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Bold Visions Conservation NewsBlog


Stephen Capra, Executive Director, Bold Visions Conservation

Every now and again, you are lucky enough to meet a great person in your conservation efforts. One of those, for me, was April Christofferson. I met April some years ago while working in New Mexico. When I decided to move to Montana, she greeted me with open arms.

April was beautiful and dedicated to ending trapping and making a difference in this world. With her family background, something out of a Western novel, her life was full and magical. Having graduated with a Veterinary science degree from the University of Illinois, her house was a menagerie of animals that needed rescue or help. On any given call, there was talk of grandchildren, pride in her son, and the wonders of her daughter. But she always had time to talk about wolves, trapping, grizzlies, and her love for all living beings.

Her writing started on her 40th birthday and was designed to educate and grab people through their thriller approach because she hated those who trap or harm wildlife. They often became the hunted or trapped in her novels. We often discussed ideas for her book, and she encouraged my writing after every sermon.

She always made me feel welcome; her books are part of my home.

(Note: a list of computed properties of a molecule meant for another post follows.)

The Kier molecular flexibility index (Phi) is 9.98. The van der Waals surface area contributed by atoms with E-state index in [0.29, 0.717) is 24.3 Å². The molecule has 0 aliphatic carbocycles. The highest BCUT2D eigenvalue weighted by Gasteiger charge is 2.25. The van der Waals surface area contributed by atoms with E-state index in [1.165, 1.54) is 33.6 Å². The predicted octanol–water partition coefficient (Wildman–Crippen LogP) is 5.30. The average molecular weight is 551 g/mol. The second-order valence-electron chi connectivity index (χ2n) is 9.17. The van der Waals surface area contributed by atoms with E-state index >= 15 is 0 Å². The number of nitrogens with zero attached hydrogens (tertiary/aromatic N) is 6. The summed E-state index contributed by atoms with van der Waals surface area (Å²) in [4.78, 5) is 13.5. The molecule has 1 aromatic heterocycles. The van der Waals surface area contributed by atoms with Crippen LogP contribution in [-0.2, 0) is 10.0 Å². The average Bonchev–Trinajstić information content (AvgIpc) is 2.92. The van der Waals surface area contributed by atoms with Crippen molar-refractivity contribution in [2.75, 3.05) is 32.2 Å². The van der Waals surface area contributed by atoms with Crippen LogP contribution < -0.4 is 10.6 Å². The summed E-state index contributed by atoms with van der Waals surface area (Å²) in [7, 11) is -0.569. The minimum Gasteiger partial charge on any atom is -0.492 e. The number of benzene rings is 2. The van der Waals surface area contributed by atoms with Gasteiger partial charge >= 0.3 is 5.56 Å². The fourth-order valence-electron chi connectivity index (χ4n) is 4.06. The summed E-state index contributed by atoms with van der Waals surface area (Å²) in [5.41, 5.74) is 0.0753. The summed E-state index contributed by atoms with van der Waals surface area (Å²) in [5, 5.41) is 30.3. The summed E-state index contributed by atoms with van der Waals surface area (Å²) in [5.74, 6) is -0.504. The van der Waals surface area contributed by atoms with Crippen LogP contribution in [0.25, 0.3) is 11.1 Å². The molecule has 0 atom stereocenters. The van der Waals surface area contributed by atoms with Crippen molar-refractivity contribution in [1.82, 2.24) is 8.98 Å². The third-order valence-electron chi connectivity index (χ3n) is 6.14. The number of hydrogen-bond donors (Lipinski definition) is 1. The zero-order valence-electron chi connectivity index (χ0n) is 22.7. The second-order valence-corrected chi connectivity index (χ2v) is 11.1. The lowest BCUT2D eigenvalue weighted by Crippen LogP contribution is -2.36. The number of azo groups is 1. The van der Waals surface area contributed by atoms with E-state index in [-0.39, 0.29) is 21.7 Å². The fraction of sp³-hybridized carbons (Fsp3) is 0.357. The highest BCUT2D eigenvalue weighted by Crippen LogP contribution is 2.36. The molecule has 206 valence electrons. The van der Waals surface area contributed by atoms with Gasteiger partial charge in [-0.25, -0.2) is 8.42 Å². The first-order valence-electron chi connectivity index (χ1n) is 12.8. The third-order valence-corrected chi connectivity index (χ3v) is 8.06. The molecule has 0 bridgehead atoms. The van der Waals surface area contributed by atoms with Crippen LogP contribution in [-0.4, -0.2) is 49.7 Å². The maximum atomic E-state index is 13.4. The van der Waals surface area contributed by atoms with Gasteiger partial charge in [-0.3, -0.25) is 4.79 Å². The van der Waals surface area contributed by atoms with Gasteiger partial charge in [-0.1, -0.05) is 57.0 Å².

She died way too soon, and we are all losers when such a powerful spirit leaves us before their time.

April was a friend who shared a call with me and gave me not just guidance but the will to keep going forward in some of the most challenging times in this conservation world we face in Montana and Idaho. Her love of wolves had no bounds, and her disgust with trapping and any harm to animals was part of her dedication to a life of helping.

She was a superstar who only knew love, and my heart breaks for her husband, children, and grandchildren, whom she loved with the same spirit she gave to life. They were blessed to share in her extraordinary life.

At Bold Visions Conservation, we want to start the April Christofferson Scholarship Fund for deserving students for their efforts and writing skills. It will focus on a student who writes the finest essay on wolves in the wild. We will reach out to schools in Montana and Idaho and give one $500 grant to deserving students in tenth grade in each state. We will also share those essays with you. Please let your friends know and have the students email me at for more information.


“I love the process of writing,” says April Christofferson, BS’73, “but I write because I’m trying to make a difference.”